by Kiran Riar
If you visit the “Contributors” section of this blog, you’ll notice that we spend an inordinate amount of time talking about pets in our biographies. Our staff is comprised of a former zoo intern, a doggie daycare worker, a humane shelter volunteer, and several lifelong pet owners. We may be masquerading as anthropologists, but we’re all really a bunch of animal lovers at Chucalissa. This is fortunate because as spring progresses, an increasing amount of fauna seem to enjoy making an appearance at the museum. We are surrounded by a state park, after all.
While many museums do not consider the impact of wildlife on the visitor experience, it is something we must pay attention to on a daily basis. The mounds, trails, gardens, sanctuary, and arboretum are all outside, and unsurprisingly must therefore be shared with our animal friends. Rather than try to dodge the issue (as might be expected from a culturally-focused institution), we’ve embraced it, encouraging visitors to record their encounters on our Animals of Chucalissa board as they reenter the museum.
As you can see, our furry, feathered, and scaly neighbors have all been spotted within the past few months. In general, visitors to the museum are more than eager to discuss their sightings, whether it be a white-tailed deer or a tree frog. Perhaps the most enthusiastic participants on the board are visiting school children, who also learn about the relationship between nature and culture in our music program.
In recent memory, we have had reports of everything from rare songbirds to a bobcat at Chucalissa. Usually these encounters are fleeting, and the staff is more than equipped to handle such situations on their own.
Occasionally, however, the circumstances demand special assistance. Case in point: last Saturday. This guy was casually stretched out on our back steps:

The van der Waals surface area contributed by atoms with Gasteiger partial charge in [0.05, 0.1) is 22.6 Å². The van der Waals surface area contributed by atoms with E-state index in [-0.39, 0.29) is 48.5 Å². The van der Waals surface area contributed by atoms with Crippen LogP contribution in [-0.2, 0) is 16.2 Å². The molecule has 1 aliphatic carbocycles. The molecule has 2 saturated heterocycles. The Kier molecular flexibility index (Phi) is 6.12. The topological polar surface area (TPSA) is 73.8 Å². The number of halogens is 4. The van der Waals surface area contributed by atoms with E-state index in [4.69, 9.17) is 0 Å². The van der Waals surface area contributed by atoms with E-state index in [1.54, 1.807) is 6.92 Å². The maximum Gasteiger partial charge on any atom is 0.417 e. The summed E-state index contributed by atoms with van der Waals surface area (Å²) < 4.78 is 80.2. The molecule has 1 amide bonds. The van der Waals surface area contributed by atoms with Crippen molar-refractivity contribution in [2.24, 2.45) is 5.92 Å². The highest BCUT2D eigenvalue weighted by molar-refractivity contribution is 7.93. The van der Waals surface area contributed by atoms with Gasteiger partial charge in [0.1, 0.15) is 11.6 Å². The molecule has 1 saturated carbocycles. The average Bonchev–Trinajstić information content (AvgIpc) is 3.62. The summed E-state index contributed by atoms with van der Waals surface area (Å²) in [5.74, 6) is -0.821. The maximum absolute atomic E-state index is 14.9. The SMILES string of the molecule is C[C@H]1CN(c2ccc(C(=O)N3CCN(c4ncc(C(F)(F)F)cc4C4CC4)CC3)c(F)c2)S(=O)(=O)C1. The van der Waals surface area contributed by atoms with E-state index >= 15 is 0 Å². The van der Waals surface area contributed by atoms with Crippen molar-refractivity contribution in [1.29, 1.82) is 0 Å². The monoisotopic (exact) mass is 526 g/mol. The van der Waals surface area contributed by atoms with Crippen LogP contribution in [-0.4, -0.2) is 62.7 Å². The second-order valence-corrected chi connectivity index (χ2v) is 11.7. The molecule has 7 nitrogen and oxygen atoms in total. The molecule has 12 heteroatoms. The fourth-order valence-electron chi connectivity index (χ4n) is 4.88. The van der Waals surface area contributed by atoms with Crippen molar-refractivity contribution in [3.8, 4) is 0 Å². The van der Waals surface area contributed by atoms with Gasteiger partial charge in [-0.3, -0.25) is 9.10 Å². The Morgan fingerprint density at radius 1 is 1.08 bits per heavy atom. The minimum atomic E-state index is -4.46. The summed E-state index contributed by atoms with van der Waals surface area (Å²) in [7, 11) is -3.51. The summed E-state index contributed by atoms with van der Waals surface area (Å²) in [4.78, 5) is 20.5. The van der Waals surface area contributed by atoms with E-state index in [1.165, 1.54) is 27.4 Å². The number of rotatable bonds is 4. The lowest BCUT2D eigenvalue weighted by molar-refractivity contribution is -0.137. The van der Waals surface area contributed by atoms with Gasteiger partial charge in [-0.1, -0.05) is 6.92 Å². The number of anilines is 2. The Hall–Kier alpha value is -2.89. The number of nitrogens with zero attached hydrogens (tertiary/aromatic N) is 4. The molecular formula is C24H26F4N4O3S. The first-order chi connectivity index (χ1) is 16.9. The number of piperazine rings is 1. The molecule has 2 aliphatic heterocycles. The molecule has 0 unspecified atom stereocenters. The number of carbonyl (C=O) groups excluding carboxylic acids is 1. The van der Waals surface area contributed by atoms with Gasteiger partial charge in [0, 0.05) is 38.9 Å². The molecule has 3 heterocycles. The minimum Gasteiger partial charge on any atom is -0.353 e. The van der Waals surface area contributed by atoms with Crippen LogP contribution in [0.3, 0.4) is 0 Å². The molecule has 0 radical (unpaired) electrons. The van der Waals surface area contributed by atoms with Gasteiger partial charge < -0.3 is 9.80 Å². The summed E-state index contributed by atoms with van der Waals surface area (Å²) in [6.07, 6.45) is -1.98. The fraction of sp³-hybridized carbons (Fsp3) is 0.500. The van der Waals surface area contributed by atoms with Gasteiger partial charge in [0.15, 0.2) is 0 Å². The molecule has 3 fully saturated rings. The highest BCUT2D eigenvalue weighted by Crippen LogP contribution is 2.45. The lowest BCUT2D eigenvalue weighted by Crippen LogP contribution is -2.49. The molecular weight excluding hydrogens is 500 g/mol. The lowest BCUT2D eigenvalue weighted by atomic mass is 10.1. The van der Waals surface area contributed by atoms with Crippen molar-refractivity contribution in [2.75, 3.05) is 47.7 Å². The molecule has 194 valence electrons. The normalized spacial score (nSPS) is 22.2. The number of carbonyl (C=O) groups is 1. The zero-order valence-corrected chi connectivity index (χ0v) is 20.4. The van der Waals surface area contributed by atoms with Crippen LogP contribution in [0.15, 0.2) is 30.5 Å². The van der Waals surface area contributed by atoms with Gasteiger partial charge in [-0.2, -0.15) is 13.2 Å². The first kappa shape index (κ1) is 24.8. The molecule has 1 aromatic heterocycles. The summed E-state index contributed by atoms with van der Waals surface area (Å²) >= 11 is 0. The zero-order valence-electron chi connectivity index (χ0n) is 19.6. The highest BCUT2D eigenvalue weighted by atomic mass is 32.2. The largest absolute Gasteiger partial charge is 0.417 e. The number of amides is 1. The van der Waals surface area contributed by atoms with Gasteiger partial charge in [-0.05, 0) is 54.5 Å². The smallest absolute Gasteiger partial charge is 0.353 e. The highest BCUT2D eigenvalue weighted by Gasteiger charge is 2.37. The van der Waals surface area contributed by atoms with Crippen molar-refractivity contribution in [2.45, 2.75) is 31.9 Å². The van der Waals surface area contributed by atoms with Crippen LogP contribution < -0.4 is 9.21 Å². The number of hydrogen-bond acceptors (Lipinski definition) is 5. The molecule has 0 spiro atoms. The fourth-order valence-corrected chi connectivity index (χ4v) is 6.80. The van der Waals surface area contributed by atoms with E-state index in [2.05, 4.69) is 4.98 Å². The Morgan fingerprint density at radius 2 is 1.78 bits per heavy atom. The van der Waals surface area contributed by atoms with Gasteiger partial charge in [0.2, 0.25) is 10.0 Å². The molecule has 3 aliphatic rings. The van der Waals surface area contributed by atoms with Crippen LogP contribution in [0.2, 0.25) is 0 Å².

In case you didn’t know, that is what a Copperhead looks like, one of a few species of venomous snakes in the Midsouth. In incidents like these, we refer to the expertise of the officials at T.O. Fuller State Park who always come to our rescue swiftly and fully prepared. In this instance it was Calvin Robinson, Park Manager, who saved the day!
Not every animal sighting we have is by chance, however. Along with wildlife, we also get our fair share of domestic animals – ones that were someone’s pet. These animals are usually in poor health and starving. While we do our best to leave food and water for them, we cannot ensure that they are safe or can “fend for themselves” in the park. If we cannot find the animals’ owners through lost and found ads, we try to find them foster homes. This has led to some interesting sights at the museum, including me and two other staff members chasing a skittish Yorkshire terrier up the stairs and cornering it on the roof.
Needless to say, these are animal encounters that we wish would decrease in frequency. We struggle to find available foster homes and would appreciate any assistance in securing such housing for the future. One of our favorite rehoming stories is that of a cat abandoned last fall. She is now known as Chuckles and lives with our very own GA, Mallory Bader!
While most of our experiences with animals are based in fact, the staff at the museum occasionally gets carried away. A few months ago, GA Megan Keener noticed an unusual noise coming from the bushes. After consulting YouTube, we concluded it sounded like a baby alligator. An hour, some garden shears, and several conspiracy theories later, it came to rather an anticlimactic end. A somewhat perturbed toad hopped out of the mulch. You can listen to an abridged audio clip of that incident here:
Kiran Riar, former intern and current on the visitor services staff at the C.H. Nash Museum